Racial microaggressions: what could we do to prevent them?

This educational sheet is intended for educators who want to understand what systemic racism is and how racial microaggressions are examples of such racism. 


Societal, institutional and individual racism collectively constitute systemic racism. Systemic racism results not only from the interplay of these three types of racism, but also from the ways in which they intertwine and overlap. Although some people might think that a racial microaggression is simply an example of individual racism, this is not the case (Jean-Pierre and Villella, 2022).

Please note: Linguicism, also called language discrimination, is not racism, i.e. racial discrimination. However, an Indigenous, Black or racialized person can experience racialized linguicism because of his or her accent (Jean-Pierre and Villella, 2022).


RACIAL MICROAGGRESSION: A brief daily indignity involving racist comments or racial slurs uttered or repeated against Black or racialized people. This table shows the three main categories of microaggressions: microinvalidations, microinsults and microassaults (Sue et al., 2007). 

Microinsults (often unconscious): making judgments about a Black person’s values and communication style, for example, when he or she is teaching in a classroom of predominantly white students. “You speak too loudly/you don’t speak loudly enough. Here, if you want children to listen to you, you have to… A Black person must assimilate to the values or norms of the dominant group, i.e. the white elite, or suffer the consequences on his or her career.
Microassaults (often conscious): expressly denigrating a Black person. A white person insists that it is okay to use the N word and then repeats this word while looking at a Black person to reinforce his or her point. Black people’s racial identity and experience do not matter.
Microinvalidation (often unconscious): denying that a Black person has experienced racism. “I don’t think that’s actually racism. The principal just says that to all new teachers.” A Black person’s experience of racism is nullified as being legitimate.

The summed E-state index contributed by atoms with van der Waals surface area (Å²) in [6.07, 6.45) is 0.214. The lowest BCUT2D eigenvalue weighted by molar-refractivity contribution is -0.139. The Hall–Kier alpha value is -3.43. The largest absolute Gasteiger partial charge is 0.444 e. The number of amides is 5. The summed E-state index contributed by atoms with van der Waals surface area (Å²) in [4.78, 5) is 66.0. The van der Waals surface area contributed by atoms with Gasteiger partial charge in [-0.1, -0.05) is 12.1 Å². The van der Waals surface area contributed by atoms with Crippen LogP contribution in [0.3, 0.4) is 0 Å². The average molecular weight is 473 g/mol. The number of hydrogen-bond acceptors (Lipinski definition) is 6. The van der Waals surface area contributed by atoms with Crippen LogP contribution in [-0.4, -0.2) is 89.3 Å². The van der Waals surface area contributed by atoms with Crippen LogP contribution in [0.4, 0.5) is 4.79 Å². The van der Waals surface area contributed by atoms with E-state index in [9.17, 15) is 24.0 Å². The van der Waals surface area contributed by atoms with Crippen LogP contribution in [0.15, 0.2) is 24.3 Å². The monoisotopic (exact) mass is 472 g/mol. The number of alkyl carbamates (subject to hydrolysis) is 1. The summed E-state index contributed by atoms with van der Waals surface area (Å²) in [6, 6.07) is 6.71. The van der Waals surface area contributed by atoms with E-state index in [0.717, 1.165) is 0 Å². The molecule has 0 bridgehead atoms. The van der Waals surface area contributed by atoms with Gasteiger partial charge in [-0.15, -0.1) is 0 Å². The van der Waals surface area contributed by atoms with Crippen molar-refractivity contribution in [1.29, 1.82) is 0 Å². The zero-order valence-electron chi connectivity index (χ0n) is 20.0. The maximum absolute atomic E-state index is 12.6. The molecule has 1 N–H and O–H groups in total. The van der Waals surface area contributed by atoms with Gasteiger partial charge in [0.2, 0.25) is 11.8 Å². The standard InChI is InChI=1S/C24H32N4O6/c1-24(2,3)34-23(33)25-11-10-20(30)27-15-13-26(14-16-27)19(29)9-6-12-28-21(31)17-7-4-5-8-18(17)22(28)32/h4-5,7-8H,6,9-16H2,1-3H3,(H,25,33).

The manifestation of a microaggression, whether conscious or not, is more than an example of individual racism. Its foundations can be traced to institutional racism as well as societal racism, i.e. to systemic anti-Black racism.


  • Recognize all Indigenous nations, i.e. First Nations, Inuit and Métis, by mentioning their past and present history on a daily basis, without limiting their participation in French-language schools based on their ability to speak French. This means that white people of both official language communities must stop calling themselves the only or the first inhabitants to reside in the land now called Canada.
  • Admit that, in both official language communities, power most often rests in the hands of white people. Statistical data shows this and research highlights its effects.
  • Share your positive appreciation for Black identity and for the history – past and current – of Black communities in Canada. It is important for all aspects of the school system to recognize that the history of Black people is an integral part of Canada’s history.
  • Accept that systemic racism exists and has a real, current and historical impact on Black people – even those born in this country – more than on other visible minorities, because of their phenotype or skin colour. The problem is therefore not limited to the experience of Black immigrants. 



Meet the Expert(s)

Dr. Mélissa Villella

Mélissa Villellaa, PhD, is an Assistant Professor of Education, Université du Québec en Abitibi-Témiscamingue. Her research interests include anti-racism, educational and systemic leadership, interculturalism, and inclusive education.

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